This is the second of a five-part series in which N reflects on the definity of Microsoft’s Xbox, released a decade ago. We hope you’ll join us this week in remembering those first bright, moments of Duke controllers, Halo LAN parties, and your first moments screaming at other players online.
THE FIRST GAMES
Before the Xbox released, I played most games with either a mouse (Command & Conquer, StarCraft) or a joystick (TIE Fighter, Interstate ’76, Jedi Knight) as I’d been exclusively a PC gamer at the time. When the console released, I was open to a brand new universe of games I’d never touched, or even contemplated, before. Here are those first games that made an impression on me.
Note: The vast majority of the cover arts displayed here were found in printable resolutions at CoverGalaxy.com.
Developed by Bungie / Published by Microsoft
There’s an entire internet of literature out there praising Halo in its millions of iterations and billions of hours of gameplay, but being one of the first people coming home with this was something special. On my 27″ tube TV with vivid color, it made an incredible impression. Flashlights worked realistically, surfaces reflected accurately, levels (like the iconic Silent Cartographer) were massive, and don’t get me started on the moment you step out from your escape pod at the beginning of the game. You play the recently-awakened Master Chief super soldier, battling (alone or with a friend) across the habitable inner surface of massive space ring that’s far more than what it seems. When the Flood are introduced half-way through, you’re in for a shock as bright, cinematic vistas give away to horror as swarms of squid-like mutants lunge at you. Perhaps an even greater addition was system link play over a network, which encouraged many late nights in the college apartments, long before Halo 2 would bring us Xbox Live play. This game brought us (for better or worse) regenerating health, vehicles in a shooter done right, and was easily the first truly great shooter on a console (sorry, GoldenEye). Halo was the killer app for the console and a necessary title for any Xbox owner’s collection.
Project Gotham Racing
Developed by Bizarre Creations / Published by Microsoft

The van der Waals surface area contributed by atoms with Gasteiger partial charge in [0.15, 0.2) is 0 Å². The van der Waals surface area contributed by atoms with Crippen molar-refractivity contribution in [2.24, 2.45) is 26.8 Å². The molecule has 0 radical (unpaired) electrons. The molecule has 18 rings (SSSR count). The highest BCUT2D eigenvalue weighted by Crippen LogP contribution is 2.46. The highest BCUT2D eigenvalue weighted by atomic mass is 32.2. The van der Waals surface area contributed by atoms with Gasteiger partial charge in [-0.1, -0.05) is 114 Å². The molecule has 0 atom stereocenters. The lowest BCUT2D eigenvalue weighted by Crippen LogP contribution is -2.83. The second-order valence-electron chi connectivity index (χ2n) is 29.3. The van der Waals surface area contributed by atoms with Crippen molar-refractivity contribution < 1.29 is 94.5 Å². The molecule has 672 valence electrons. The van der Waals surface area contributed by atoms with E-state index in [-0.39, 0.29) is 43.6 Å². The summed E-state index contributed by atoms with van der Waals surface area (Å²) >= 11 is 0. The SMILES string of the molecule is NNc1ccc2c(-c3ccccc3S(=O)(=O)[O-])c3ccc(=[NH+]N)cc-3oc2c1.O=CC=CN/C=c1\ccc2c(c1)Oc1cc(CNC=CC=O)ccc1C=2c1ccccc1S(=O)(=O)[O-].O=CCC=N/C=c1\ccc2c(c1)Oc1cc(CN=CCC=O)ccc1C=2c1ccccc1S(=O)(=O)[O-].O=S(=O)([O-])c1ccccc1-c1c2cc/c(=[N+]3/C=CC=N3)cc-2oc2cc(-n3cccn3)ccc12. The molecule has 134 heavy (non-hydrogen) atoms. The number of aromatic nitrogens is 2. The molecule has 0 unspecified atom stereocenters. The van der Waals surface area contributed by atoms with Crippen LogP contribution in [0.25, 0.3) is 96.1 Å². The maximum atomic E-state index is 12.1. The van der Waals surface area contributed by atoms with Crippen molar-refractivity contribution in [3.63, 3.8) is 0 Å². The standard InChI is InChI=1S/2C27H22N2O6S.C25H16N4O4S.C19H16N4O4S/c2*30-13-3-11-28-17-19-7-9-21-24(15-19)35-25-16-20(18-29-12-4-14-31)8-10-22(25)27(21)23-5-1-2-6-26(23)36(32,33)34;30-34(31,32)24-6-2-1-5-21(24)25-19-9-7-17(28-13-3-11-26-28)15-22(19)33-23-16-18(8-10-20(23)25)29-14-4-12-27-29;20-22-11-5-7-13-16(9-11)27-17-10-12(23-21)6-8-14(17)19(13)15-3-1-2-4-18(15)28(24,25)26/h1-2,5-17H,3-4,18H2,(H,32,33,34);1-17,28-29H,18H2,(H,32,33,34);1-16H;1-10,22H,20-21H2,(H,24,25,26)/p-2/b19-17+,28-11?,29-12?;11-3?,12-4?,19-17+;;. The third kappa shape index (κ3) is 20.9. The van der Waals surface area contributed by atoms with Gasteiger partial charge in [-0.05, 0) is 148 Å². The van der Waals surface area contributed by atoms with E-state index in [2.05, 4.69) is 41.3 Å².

The game that sold me on the console in the first place ended up being (aside from Morrowind) the game that got played the most as well. Sure, I’d played racing games before, but they were either full sims (like Papyrus’ NASCAR Racing) or were open-world games like Microsoft’s own Midtown Madness. A perfect blend of arcade-y gameplay with a somewhat sim-like feel, PGR had everything I wanted in an urban racing title. From time trials to races and cone challenges, this was Tony Hawk with cars, forcing you to not only be first, but to also be stylish with your handling with the built-in Kudos point system. Unique cities, coupled with radio hosts and a lot of cool licensed music made this an instant hit, although the difficulty ramped up later on.
Airforce Delta Storm
Developed and Published by Konami
Up front, this seemed like a natural pick for me coming from the PC. The videos for the game were beautiful, showing off a variety of contemporary planes in various missions. While this game was a nice retreat from learning a bunch of keyboard commands, its quirky Japanese idiosyncrasies meant I never fell in love with it. While the planes had a sim-like handling, the entire game was set up like an arcade game. You traveled to various missions across a world map, unlocking various planes as you completed them. The missions varied from sorties to scripted story dog fights against weird enemy fighters, missiles en route to nuke a city, and flights inside a giant mechanical pyramid. Yes. The game is still one of the most bizarre I ever bought for the system, aside from maybe Sneakers.
Amped: Freestyle Snowboarding
Developed and Published by Microsoft
Not only did not really have access to sports games to this point, but I didn’t really care to, either. All of that changed with Amped, an open-mountain snowboarding game. Instead of funneling you down ‘tracks’, the console’s hard drive allowed for the game to give you a chunk of mountain and let you loose to find your own ideal paths. Starting out, your character sucks. You can’t grind well, you can’t spin much, and you definitely can’t land any good combos. But as you progress, you begin to upgrade your boarder’s skills and find better routes down the mountain for your new skills. Stunts weren’t performed by pressing sequences of buttons, instead your controls manipulated tilts, grabs, and leans, allowing for more natural tricks and moves. For me, this was a breath of fresh air; that is, until…